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Shawn R. Eagle, Lisa Manderino, Michael Collins, Nathan Kegel, Vanessa Fazio-Sumrok, Anne Mucha, and Anthony P. Kontos

OBJECTIVE

The aim of this study was to analyze the best combination of clinical variables associated with concussion subtypes using a multidomain assessment comprising medical history; symptoms; and cognitive, ocular, and vestibular impairment in a cohort of patients presenting to a concussion specialty clinic.

METHODS

Adolescent patients (n = 293) completed demographics and medical history, Concussion Clinical Profiles Screening, Immediate Post-Concussion Assessment and Cognitive Testing, and vestibular ocular motor screening at their first visit (mean 7.6 ± 7.8 days postinjury) to a concussion specialty clinic. Each participant was adjudicated to have one or more subtype (anxiety/mood, cognitive, migraine, ocular, and vestibular) by a healthcare professional based on previously published criteria. A series of backward, stepwise logistic regressions were used to identify significant predictors of concussion subtypes, and predictive probabilities from the logistic regression models were entered into area under the receiver operating characteristic curve (AUC) models.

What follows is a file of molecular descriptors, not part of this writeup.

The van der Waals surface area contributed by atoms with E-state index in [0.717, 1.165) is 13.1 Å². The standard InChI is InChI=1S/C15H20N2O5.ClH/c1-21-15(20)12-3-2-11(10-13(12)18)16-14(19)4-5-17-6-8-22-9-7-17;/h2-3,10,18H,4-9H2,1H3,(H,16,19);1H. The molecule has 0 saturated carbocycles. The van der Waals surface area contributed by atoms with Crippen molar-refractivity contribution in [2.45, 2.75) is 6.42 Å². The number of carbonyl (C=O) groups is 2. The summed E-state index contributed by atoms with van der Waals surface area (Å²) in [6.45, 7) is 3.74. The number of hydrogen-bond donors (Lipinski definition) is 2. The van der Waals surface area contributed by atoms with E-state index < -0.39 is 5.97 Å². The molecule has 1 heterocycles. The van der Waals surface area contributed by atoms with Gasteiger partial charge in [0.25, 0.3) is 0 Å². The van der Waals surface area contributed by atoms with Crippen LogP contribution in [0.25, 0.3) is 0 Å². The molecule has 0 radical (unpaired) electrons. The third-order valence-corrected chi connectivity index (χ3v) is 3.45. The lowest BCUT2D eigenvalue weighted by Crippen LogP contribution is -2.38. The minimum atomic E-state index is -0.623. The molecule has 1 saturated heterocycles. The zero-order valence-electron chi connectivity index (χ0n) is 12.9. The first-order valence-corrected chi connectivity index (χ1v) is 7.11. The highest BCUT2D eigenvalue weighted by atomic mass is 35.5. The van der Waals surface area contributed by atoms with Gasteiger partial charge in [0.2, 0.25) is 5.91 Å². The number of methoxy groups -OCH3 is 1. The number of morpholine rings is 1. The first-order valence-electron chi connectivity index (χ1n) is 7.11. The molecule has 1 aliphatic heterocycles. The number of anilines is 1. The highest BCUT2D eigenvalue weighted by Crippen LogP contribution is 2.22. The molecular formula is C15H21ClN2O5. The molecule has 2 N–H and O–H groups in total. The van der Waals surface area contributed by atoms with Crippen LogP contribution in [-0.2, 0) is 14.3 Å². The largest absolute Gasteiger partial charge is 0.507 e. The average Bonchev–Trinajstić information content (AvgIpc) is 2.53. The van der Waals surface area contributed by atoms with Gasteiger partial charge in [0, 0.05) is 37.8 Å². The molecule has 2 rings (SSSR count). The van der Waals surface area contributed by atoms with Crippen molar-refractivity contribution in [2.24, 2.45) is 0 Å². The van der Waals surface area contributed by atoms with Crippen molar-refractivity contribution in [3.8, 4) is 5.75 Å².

RESULTS

Each of 5 logistic regression models predicting primary subtypes accounted for 28%–50% of the variance (R2 = 0.28–0.50, p < 0.001) and included 2–8 significant predictors per model. Each of the models significantly differentiated the primary subtype from all other subtypes (AUC = 0.76–0.94, p < 0.001).

CONCLUSIONS

These findings suggest that each concussion subtype can be identified using specific outcomes from a multidomain assessment. Clinicians can employ such an approach to better identify and monitor recovery from subtypes as well as guide interventions.